We meet Georgia’s ambassador to Germany and take a dip at the UN swimming club in Geneva.
The Republic of Georgia’s ambassador to Germany, Gabriela von Habsburg, wasn’t born in Georgia but her pan-European heritage is certainly a major factor in why she’s such a fitting representative of Europe’s easternmost country. “Diplomacy might be in my genes,” says a modest Von Habsburg, who is, yes, of that Habsburg family: her grandfather was Austria’s last emperor.
Von Habsburg was born in Luxembourg and grew up near Munich. Her background is not in politics but the arts; her first time in Georgia was in the 1990s, when she curated an exhibition: “I fell in love with the country and the culture.” She later became a professor at Tbilisi’s Academy of the Arts and took Georgian citizenship in 2007. In 2009, president Mikheil Saakashvili asked her to become Georgia’s ambassador to Germany, a position that was ratified by the Georgian parliament and that she began in November of that year.
Georgia is mostly an easy sell: construction is booming with new airports, roads and other infrastructure displaying intriguing design. Tourism is blossoming, with places such as Batumi – a subtropical beach town on the Black Sea – upgrading its services and Georgian ski resorts luring hardcore skiers from the Alps. Even its drinks industry is making headway: the embassy recently hosted a wine-tasting evening (Georgia was the world’s first wine region) at Berlin’s Hotel Adlon, where nearly 50 sommeliers showed up.
Things weren’t so optimistic when Von Habsburg first arrived in Georgia. “It was so corrupt. At the Academy of Arts, the power was cut off every day. Traffic police demanded bribes. Daily life was miserable.” 2003’s Rose Revolution went so smoothly because Georgians saw how the lack of corruption made their lives easier. However, a key remaining issue is the dispute over South Ossetia and Abkhazia, both of which have claimed independence. “This situation is unacceptable. We need the help of Germany to spread information [about it] to other countries,” says the ambassador.
Von Habsburg’s energy for her adopted homeland is infectious. “I love maps because they give you so many answers. If you draw a line from western Europe to China you cross Georgia, which will gain importance politically and economically,” says the ambassador, who keeps an apartment in Berlin, works on her stainless-steel sculptures in her Bavarian art studio and owns wine-producing land in Georgia. Her dream is for Georgia to join the EU; until then, she’ll keep exhibiting the country’s numerous merits.
- The embassy: Located in a villa at the edge of Tiergarten Park that was originally the Norwegian embassy; in 1945 it was occupied by the Norwegian military mission.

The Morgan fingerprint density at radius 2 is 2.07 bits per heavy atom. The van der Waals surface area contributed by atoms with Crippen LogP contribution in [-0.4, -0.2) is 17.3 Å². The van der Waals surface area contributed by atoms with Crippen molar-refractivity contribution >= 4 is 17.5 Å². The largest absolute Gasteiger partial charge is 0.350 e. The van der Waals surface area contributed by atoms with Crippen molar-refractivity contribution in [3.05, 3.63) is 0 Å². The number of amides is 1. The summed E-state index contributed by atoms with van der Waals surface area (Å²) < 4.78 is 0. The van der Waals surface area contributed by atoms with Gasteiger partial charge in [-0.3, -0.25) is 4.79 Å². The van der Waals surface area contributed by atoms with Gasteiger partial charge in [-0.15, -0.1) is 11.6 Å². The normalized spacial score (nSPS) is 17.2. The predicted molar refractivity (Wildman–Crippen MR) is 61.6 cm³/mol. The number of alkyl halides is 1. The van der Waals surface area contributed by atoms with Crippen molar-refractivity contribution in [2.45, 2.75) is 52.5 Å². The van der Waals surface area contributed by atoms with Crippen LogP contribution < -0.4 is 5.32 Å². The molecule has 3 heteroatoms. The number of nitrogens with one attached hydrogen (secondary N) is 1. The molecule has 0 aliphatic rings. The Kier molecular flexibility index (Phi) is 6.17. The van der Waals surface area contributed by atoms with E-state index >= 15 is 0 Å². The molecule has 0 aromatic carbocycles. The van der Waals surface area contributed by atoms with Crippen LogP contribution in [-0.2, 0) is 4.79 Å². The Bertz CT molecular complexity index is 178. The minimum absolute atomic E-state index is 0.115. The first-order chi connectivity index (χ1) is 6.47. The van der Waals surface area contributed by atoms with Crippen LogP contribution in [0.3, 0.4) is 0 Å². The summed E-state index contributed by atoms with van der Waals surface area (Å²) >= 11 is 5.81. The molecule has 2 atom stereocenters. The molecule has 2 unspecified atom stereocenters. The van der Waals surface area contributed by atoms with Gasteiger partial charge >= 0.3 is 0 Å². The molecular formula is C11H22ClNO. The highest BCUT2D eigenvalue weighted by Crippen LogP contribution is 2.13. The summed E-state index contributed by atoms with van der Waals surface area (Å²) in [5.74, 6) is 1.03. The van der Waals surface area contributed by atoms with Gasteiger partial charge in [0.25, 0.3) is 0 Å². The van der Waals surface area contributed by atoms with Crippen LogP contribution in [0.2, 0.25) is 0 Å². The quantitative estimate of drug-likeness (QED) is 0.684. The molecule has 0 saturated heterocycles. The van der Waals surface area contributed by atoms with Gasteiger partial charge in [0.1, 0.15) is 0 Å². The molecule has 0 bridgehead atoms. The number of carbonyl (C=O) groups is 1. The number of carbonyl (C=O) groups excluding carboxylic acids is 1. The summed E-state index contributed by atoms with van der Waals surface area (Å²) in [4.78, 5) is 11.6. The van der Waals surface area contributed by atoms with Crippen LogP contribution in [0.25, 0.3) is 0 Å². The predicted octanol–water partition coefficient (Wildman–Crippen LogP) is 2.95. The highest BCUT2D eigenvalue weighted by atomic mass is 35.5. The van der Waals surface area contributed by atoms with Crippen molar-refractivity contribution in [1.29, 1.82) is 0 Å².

- The staff: Five diplomats and eight local employees support the ambassador. The diplomats divide their duties between economic relations and investments, consular issues, culture, education and bilateral political relations.
- The challenge: Gaining recognition in Germany and from the EU. A young generation of leaders has carried out unique reforms, of which Germany needs to be made more aware.
UN secretary general Ban Ki-Moon and his predecessor Kofi Annan are locked in battle over a peace prize that neither of them will want to win. Both men are among the nominees for the Confucius peace prize – China’s quixotic alternative to the Nobel peace prize.
The award was created in 2010 in protest at the Norwegian committee’s decision to present its prize to Chinese dissident writer Liu Xiabao, who is currently serving an 11-year prison sentence for writing an appeal for political reform.
Russian president Vladimir Putin won the prize last year for his crackdown in Chechnya – a feat that the Nobel committee would be unlikely to recognise.Victory for Ban may prove a little awkward. He would be keen not to annoy a permanent member of the UN Security Council, yet accepting such an award would raise eyebrows elsewhere.
The UN has spent 10 years reducing the ecological impact of the sprawling Palais des Nations (above) in Geneva. A two-year plan costing CHF50m (€41.6m) launched in 2012; the roof is gaining solar panels and 1,680 windows are being replaced. “The goal is to modernise… while preserving the original architectural features,” says chief of buildings Francesco Savarese.
Few countries practise medical diplomacy as effectively as Cuba, sending doctors and nurses to allies from Latin America to Africa. Some wonder though whether Cuba’s much-admired healthcare system will survive Raul Castro’s economic reforms.